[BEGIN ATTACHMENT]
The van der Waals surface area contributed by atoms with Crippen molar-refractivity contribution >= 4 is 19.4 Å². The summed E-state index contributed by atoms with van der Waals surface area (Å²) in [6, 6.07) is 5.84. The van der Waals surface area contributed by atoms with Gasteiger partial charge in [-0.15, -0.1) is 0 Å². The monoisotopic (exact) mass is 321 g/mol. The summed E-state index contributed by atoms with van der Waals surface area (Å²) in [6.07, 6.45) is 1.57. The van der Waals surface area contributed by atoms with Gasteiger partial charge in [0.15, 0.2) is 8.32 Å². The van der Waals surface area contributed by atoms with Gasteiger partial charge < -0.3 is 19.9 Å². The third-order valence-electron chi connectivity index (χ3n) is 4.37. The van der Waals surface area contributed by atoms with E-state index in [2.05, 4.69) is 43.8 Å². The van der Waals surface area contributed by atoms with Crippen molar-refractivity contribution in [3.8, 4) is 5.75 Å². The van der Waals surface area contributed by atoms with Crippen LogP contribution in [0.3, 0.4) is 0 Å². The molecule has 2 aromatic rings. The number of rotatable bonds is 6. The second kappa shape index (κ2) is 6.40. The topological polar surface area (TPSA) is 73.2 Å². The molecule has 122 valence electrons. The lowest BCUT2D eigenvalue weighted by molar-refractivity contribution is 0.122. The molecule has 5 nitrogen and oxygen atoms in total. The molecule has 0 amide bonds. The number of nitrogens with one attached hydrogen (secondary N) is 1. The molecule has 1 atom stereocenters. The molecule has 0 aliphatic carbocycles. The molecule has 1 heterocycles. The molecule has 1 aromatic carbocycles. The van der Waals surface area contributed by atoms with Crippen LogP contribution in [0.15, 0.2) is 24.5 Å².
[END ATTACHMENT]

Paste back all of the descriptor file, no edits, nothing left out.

The van der Waals surface area contributed by atoms with Crippen molar-refractivity contribution >= 4 is 19.4 Å². The summed E-state index contributed by atoms with van der Waals surface area (Å²) in [6, 6.07) is 5.84. The van der Waals surface area contributed by atoms with Gasteiger partial charge in [-0.15, -0.1) is 0 Å². The monoisotopic (exact) mass is 321 g/mol. The summed E-state index contributed by atoms with van der Waals surface area (Å²) in [6.07, 6.45) is 1.57. The van der Waals surface area contributed by atoms with Gasteiger partial charge in [0.15, 0.2) is 8.32 Å². The van der Waals surface area contributed by atoms with Gasteiger partial charge < -0.3 is 19.9 Å². The third-order valence-electron chi connectivity index (χ3n) is 4.37. The van der Waals surface area contributed by atoms with E-state index in [2.05, 4.69) is 43.8 Å². The van der Waals surface area contributed by atoms with Crippen molar-refractivity contribution in [3.8, 4) is 5.75 Å². The van der Waals surface area contributed by atoms with Crippen LogP contribution in [0.3, 0.4) is 0 Å². The molecule has 2 aromatic rings. The number of rotatable bonds is 6. The second kappa shape index (κ2) is 6.40. The topological polar surface area (TPSA) is 73.2 Å². The molecule has 122 valence electrons. The lowest BCUT2D eigenvalue weighted by molar-refractivity contribution is 0.122. The molecule has 5 nitrogen and oxygen atoms in total. The molecule has 0 amide bonds. The number of nitrogens with one attached hydrogen (secondary N) is 1. The molecule has 1 atom stereocenters. The molecule has 0 aliphatic carbocycles. The molecule has 1 heterocycles. The molecule has 1 aromatic carbocycles. The van der Waals surface area contributed by atoms with Crippen LogP contribution in [0.15, 0.2) is 24.5 Å².